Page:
“I am not a doormat in real life.  I am an anti-doormat.  Nobody would think of me as a doormat.”

“And yet I know you are,” she said.  And then the word took on a playful life of its own, it became a verb, and I was okay with it.

Later, she walked me home and then came inside for a cup of tea.  Was I supposed to kiss her?  There goes that existential crisis.  I will never be the one to make a move without explicit consent.  That is the legacy of male me and was the only way I could accept being romantic in a male body.  And we don’t know each other well enough for me to ask, and I was concerned about boundaries, and not wishing to turn our relationship into something other than the friendship that has been blossoming between us for some months.

But there was something else.  She is a dominant woman.  Not in a superficial sense.  In a profound sense.  Philosophically, she believes that women have won, that men are irrelevant, and that the tide has irrevocably turned.  She congratulated me on “capitulating and giving up my manhood.”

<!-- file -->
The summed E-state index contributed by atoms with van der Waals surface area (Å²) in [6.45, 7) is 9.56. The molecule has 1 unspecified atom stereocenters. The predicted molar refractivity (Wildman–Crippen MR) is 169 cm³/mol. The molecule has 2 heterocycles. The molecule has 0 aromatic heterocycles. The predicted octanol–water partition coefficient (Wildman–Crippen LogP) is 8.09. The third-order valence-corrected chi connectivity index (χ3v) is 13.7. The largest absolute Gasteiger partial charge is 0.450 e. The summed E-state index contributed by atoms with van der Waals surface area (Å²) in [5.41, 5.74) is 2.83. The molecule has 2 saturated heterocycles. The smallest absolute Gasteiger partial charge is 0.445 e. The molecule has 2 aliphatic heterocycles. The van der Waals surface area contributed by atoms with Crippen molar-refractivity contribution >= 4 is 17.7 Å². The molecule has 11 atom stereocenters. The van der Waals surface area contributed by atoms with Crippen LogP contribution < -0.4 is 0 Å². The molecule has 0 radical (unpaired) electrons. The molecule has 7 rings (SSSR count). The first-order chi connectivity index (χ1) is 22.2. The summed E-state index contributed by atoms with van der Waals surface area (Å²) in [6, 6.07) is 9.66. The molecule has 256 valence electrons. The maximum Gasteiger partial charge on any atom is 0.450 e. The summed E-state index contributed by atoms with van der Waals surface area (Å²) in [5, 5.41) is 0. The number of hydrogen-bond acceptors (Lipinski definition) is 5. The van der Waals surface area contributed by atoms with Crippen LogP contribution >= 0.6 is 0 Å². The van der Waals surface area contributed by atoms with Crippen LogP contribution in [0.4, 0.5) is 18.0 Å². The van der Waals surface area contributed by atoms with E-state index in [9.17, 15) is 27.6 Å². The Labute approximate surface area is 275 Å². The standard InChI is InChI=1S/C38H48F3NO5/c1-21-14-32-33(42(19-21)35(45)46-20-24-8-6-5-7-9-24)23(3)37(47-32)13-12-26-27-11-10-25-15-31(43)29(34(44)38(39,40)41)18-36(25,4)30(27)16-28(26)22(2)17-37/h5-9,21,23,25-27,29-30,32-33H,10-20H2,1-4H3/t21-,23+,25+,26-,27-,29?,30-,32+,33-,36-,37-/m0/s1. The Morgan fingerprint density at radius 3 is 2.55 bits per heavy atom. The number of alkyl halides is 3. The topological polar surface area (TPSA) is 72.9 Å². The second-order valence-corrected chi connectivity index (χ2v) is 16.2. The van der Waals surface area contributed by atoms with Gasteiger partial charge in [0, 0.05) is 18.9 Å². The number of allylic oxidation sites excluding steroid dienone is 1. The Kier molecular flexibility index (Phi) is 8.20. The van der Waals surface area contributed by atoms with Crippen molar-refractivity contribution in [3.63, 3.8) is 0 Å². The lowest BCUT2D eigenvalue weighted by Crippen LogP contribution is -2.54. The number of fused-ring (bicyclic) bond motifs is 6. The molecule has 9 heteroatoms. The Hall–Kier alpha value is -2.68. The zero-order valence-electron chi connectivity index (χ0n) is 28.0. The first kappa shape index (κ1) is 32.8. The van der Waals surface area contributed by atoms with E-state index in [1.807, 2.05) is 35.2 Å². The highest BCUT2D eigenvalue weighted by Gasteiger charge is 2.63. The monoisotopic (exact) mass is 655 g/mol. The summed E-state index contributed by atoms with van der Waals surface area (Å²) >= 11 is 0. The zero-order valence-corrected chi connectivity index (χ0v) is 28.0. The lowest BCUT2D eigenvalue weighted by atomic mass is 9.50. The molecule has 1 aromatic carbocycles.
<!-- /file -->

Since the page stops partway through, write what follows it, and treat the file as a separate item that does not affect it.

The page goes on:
I felt really weird butterflies in my tummy when she was next to me.  And her hands kept brushing against mine when we talked.  And it was putting me into space.  At times it takes so little.  The most intense feeling of space I ever had were two times at a restaurant with ex-Mistress, once the first time we met and I shook like a leaf the entire time, and the second time we went back to the same place, and I felt thoroughly and utterly an embodied slave.  I felt those stirrings with this woman.

As we sat next to each other sipping our tea she told me of a personality test that I would do with her the next time I saw her, only she already knew what my type was.  She told me what hers was too and instructed me to read about it. The subtext? “I want you to know how to be with me.”

To be called a doormat as a compliment, to be walked home, to be teased gently and sexually over tea, and to be shown and told that women are superior to men was a powerful experience, and left me aroused in a way that I have not been since starting GAHT (gender affirming hormone therapy).